On Call Process :: Discuss/Sign up until Feb, 22

There is a proposal for on-call process for Status.


(1) Read the process proposal;
(2) Leave your comments/questions until Feb, 22;
(3) If you want to participate, either leave a comment here or ping me at igor[at]status.im or PM me on Status.

q1. We will get rid of cluster, does it make sense to monitor it?
a1. Yes, I think so. While we have it, let’s run it in a more proper way. Also, on-call for security incidents will be useful even w/o a cluster.

On-call process

To keep our infrastructure always accessible and to keep our service
and organization running, we need to make sure that there is always
someone monitoring it and ready to take action if an incident happens.

1. What do we monitor?

1.1. Status Cluster

First important part of the infrastructure is the status cluster.
This has our bootnodes and mailserver. The first ones are necessary
for Status client to connect to other P2P clients.
Mailservers store offline messages.

1.1.1. Handling incidents

If an incident happens, one should try to use our tools to resolve it.
If that is not possible, the issue should be escalated.

After the incident is mitigated, within the week, there should be a post-mortem,
explaining what happens, which were the reasons and how can we avoid it
in the future. Monitoring tools

| Name                      | URL                                      |
| Dynamic Hosted Inventory  | https://consul.status.im/                |
| Monitoring Dashboards     | https://grafana.status.im/               |
| Log Aggregation Dashboard | https://kibana.status.im/                |
| Canaries Dashboard        | https://canary.status.im/                |
| Metrics Alarming          | https://prometheus.status.im/alerts      |
| Alerts Management         | https://alerts.status.im/                |
| ElasticSearch UI          | https://es.status.im/                    |
| PagerDuty Dashboard       | https://statusim.pagerduty.com/incidents |
+---------------------------+------------------------------------------+ Runbooks
The starting point for all runbooks is the
infra-docs repo.

If you want to start diagnosing issues with hosts or services
you might want to look at:

A list of known issues is usually maintained within those runbooks.

1.2. Status high-value contracts

We also monitor the high-value smart contracts that Status holds, as well as
the multisignature addresses that control them.
These contracts/addresses hold all of Status ETH holdings from the ICO,
the control of the SNT token itself, and various dApp functionality
(ENS names, Tribute to Talk, etc).
The other addresses that are watched are the various required
Status Finance addresses required to manage and disburse employee funds and initiatives.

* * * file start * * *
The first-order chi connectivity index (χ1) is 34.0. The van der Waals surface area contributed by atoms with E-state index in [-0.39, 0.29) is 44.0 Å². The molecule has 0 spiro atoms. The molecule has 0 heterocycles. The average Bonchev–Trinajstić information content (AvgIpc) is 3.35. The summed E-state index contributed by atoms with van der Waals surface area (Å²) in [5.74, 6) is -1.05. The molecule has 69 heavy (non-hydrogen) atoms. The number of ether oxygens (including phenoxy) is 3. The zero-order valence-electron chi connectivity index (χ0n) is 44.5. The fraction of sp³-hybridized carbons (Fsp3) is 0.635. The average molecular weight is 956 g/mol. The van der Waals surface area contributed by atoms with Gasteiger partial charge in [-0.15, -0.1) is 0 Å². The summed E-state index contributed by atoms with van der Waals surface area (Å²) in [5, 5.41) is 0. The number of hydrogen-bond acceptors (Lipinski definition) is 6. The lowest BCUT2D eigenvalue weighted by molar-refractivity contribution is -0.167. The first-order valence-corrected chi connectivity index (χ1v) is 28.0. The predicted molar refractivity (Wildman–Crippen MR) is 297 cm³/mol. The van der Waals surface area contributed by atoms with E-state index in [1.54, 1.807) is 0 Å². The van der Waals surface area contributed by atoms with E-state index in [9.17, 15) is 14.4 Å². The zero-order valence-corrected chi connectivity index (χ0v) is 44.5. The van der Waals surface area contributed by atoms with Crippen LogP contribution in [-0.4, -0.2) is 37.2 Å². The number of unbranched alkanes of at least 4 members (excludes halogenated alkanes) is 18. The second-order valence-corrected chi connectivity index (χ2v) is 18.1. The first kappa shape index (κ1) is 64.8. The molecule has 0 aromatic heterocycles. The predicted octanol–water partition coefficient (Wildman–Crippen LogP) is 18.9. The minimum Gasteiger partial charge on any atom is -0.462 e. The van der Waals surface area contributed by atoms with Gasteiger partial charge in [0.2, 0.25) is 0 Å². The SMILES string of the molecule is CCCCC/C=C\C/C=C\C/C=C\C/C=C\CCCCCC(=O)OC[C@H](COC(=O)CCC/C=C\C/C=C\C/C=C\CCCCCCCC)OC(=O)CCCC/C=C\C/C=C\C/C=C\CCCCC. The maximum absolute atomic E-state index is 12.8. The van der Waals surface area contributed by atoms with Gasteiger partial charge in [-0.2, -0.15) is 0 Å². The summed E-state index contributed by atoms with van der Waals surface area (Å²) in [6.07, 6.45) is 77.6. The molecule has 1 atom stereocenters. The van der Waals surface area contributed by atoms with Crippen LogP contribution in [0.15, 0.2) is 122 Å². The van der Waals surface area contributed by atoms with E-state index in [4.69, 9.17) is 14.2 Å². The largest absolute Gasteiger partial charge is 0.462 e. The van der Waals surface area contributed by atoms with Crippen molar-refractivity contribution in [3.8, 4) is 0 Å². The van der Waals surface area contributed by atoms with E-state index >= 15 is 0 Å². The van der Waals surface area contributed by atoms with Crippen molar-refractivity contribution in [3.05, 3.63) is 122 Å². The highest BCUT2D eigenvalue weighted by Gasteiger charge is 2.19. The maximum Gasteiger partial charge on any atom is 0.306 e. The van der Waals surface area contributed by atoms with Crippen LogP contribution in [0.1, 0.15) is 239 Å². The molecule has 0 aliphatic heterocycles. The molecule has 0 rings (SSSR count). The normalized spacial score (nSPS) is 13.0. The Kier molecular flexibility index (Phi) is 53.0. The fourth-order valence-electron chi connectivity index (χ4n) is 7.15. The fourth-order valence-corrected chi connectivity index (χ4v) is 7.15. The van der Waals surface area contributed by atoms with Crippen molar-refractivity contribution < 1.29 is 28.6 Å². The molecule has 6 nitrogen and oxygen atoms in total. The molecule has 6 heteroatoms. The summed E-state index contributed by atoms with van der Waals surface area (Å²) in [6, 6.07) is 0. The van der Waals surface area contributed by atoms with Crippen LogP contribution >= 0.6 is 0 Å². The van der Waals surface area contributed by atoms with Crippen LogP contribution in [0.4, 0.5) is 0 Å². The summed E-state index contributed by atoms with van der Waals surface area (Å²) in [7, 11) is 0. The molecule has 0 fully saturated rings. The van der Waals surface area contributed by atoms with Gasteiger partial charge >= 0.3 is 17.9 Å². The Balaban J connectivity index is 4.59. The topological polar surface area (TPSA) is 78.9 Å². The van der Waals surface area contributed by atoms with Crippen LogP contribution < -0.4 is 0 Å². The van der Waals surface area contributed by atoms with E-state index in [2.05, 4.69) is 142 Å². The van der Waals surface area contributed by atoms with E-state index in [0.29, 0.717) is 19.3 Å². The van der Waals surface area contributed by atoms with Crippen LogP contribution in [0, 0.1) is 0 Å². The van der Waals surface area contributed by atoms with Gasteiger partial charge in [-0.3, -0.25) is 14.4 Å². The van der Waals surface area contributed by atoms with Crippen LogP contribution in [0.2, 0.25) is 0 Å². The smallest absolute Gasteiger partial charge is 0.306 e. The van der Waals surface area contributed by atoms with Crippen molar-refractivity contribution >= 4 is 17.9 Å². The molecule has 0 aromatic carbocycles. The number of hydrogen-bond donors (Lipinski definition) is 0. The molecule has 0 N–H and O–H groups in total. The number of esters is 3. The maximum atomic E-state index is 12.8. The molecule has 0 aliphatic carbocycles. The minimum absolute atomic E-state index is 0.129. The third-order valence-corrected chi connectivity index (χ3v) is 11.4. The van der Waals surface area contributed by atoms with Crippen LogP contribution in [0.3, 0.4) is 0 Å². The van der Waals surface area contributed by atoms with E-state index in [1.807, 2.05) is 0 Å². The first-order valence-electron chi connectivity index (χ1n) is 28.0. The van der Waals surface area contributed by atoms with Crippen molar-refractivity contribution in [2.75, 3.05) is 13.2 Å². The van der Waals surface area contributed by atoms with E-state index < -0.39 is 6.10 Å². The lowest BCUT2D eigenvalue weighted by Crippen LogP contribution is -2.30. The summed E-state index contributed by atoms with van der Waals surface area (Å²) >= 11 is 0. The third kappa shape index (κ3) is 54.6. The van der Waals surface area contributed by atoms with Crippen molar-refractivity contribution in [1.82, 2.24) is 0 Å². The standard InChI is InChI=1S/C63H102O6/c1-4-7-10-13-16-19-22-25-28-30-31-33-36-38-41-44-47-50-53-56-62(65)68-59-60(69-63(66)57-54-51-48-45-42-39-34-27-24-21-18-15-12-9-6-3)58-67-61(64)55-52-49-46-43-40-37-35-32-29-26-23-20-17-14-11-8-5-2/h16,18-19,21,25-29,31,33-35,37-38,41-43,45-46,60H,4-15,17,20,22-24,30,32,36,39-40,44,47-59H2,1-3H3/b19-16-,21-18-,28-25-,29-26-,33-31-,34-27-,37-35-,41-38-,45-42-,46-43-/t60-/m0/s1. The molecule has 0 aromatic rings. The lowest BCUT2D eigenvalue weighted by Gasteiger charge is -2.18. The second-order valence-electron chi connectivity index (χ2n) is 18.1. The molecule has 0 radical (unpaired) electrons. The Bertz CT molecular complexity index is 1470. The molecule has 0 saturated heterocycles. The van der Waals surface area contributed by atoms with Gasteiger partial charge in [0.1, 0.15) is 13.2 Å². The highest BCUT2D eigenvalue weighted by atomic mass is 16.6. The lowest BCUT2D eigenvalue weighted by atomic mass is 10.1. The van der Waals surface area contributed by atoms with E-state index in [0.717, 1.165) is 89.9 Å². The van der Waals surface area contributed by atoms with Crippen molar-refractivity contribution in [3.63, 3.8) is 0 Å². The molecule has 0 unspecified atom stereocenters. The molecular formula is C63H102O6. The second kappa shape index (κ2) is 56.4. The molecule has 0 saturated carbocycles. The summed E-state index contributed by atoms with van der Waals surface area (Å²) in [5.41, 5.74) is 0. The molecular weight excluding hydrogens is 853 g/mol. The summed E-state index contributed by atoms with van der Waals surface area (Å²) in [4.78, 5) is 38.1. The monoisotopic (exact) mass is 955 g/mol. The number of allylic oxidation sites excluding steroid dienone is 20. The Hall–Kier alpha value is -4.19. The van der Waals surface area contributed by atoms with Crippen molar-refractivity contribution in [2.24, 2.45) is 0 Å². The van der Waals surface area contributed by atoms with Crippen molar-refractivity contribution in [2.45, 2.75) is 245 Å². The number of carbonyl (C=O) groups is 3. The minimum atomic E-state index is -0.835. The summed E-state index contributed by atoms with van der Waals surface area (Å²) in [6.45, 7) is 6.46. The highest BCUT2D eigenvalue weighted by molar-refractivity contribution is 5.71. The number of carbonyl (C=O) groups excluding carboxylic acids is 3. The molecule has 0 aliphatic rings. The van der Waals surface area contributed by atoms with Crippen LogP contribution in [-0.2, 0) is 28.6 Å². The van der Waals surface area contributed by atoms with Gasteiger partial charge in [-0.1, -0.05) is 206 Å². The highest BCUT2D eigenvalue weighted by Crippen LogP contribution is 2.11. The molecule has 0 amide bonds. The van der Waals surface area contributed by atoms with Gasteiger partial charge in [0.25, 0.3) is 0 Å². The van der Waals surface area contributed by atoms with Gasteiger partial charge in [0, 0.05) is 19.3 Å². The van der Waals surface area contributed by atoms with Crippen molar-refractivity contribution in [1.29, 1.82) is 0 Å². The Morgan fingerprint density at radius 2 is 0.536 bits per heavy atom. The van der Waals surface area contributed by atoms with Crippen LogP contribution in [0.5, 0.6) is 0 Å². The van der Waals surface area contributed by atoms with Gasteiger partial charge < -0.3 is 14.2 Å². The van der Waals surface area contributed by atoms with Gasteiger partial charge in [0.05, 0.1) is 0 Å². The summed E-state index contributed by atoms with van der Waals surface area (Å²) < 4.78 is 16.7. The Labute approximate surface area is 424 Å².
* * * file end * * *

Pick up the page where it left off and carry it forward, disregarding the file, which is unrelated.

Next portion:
1.2.1. How are they watched?

Currently, all of the related addresses are added to a etherscan.io watch list. When they are used, an email is sent to the [email protected]
Google Group with the details of the attempted transaction.

Eventually, we will replace this system with a function level alerting platform,
which is being developed.

1.2.2. Handling incidents

The process of evaluation incidents is not hard set yet.
Because the level of alert on etherscan is binary (send email or not on txn),
you have to manually check each email that comes into [email protected]
and evaluate whether it is “normal behavior” or “abnormal behavior”
for that particular address.

Corey will share the credentials via Lastpass to log into the Etherscan account.
Each address is labeled with its purpose in the “watch list” section of the account,
which helps to justify what normal behavior is.
Corey will also create documents that specify the escalation process
if something is deemed to be “abnormal” for a given address,
as it is differentiated depending on the context of the contract/address.


1.3. HackerOne validated reports

We are in contract with HackerOne for a long-lasting bug-bounty program.
We define a scope and payout for bounties, they invite people in their
hacker community to try and break anything within the scope and submit reports on it.
Our level of service provides a triage team from HackerOne.
That means they check for disclosure quality, verify every bug,
make sure it is within scope, and then guess at a criticality before handing it off
to us to check and mitigate.

When our private campaign starts with HackerOne (H1), we will start receiving validated bug reports from the HackerOne triage team.
The H1 scope is the current releases for mobile and desktop.
These will be webhooked into PD or VictorOps.

1.3.1. Handling incidents

Monitor PD/VO for reports, when recieved, within 24 hours:

  • Bring up ticket in “Status.im Team” section of H1 inbox
  • Explicit details of H1 ticket process can be found here
  • Create associated issue with appropriate swarm in Status

2. What does it mean being on-call?

2.1. Laptop with all credentials and necessary access and mobile phone should always be in in reach;
2.2. PagerDuty app should be installed on the phone and the phone number should be registered in PagerDuty;

3. Compensation structure

There are two types of payments that are made for being on-call:

3.1. Being on-call compensation

Flat fee per week of on-call assignment. Paid off no matter if there were or weren’t any incident. The payment is $200 in SNT and paid out cumulatively as a part of quarterly SNT bonus.

3.2. Incident resolution compensation

Compensation is paid per hour of incident resolution. Rate is $20 per hour in SNT and paid out cumulatively as a part of quarterly SNT bonus. Requires incident to be resolved post-mortem to be written.

NB! Post-mortem time is not taken into account of incident resolution.


the here in 1.3.1 refers to this link: HackerOne Status.im Team Inbox Management - CodiMD